Title

Characterization of the Aminocarboxycyclopropane-Forming Enzyme CmaC

Document Type

Article

Department

Chemistry (HMC)

Publication Date

2007

Abstract

The biosynthesis of the coronamic acid fragment of the pseudomonal phytotoxin coronatine involves construction of the cyclopropane ring from a γ-chloro-l-allo-Ile intermediate while covalently tethered as a phosphopantetheinyl thioester to the carrier protein CmaD. The cyclopropane-forming catalyst is CmaC, catalyzing an intramolecular displacement of the γ-Cl group by the α carbon. CmaC can be isolated as a Zn2+ protein with about 10-fold higher activity over the apo form. CmaC will not cyclize free γ-chloro amino acids or their S-N-acetylcysteamine (NAC) thioester derivatives but will recognize some other carrier protein scaffolds. Turnover numbers of 5 min-1 are observed for Zn−CmaC, acting on γ-chloro-l-aminobutyryl-S-CmaD, generating 1-aminocyclopropane-1-carbonyl (ACC)-S-CmaD. Products were detected either while still tethered to the phosphopantetheinyl prosthetic arm by mass spectrometry or after thioesterase-mediated release and derivatization of the free amino acid. In D2O, CmaC catalyzed exchange of one deuterium into the aminobutyryl moiety of the γ-Cl-aminoacyl-S-CmaD, whereas the product ACC-S-CmaD lacked the deuterium, consistent with a competition for a γ-Cl-aminobutyryl α-carbanion between reprotonation and cyclization. CmaC-mediated cyclization yielded solely ACC, resulting from C−C bond formation and no azetidine carboxylate from an alternate N−C cyclization. CmaC could cyclize γ,γ-dichloroaminobutyryl to the Cl-ACC product but did not cyclize δ- or ε-chloroaminoacyl-S-CmaD substrates.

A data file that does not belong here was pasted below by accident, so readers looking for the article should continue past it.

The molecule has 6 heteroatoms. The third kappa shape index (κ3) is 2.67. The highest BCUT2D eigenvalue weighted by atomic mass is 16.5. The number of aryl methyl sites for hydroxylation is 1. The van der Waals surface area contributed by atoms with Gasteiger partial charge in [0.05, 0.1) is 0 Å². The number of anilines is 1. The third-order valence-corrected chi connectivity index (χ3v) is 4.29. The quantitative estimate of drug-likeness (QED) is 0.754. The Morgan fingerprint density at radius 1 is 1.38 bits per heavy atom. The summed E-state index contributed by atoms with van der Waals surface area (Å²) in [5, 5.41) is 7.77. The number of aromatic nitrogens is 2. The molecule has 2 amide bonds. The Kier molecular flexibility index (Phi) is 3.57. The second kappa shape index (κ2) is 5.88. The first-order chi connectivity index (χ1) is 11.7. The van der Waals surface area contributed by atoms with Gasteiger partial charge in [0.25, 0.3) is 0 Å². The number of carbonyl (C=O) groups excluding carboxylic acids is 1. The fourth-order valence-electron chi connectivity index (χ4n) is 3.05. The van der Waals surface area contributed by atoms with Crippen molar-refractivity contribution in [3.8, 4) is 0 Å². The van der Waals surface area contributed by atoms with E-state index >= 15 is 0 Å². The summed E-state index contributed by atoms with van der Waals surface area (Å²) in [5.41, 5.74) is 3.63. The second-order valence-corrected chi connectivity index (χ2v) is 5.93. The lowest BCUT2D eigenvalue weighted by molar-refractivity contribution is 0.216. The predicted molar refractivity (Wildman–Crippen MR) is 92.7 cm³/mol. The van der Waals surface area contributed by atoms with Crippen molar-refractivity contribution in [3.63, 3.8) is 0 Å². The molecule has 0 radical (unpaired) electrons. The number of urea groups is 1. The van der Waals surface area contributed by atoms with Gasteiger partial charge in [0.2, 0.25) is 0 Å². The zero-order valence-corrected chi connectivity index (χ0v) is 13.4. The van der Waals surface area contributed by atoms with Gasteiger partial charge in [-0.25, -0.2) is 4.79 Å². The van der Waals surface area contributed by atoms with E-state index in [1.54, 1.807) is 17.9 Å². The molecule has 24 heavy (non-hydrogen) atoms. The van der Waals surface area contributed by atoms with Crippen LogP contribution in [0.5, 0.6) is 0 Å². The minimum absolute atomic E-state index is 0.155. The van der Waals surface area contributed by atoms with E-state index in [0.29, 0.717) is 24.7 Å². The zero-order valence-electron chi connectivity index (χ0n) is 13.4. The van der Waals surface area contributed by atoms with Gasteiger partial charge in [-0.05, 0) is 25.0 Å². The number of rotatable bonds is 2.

Rights Information

© 2007 American Chemical Society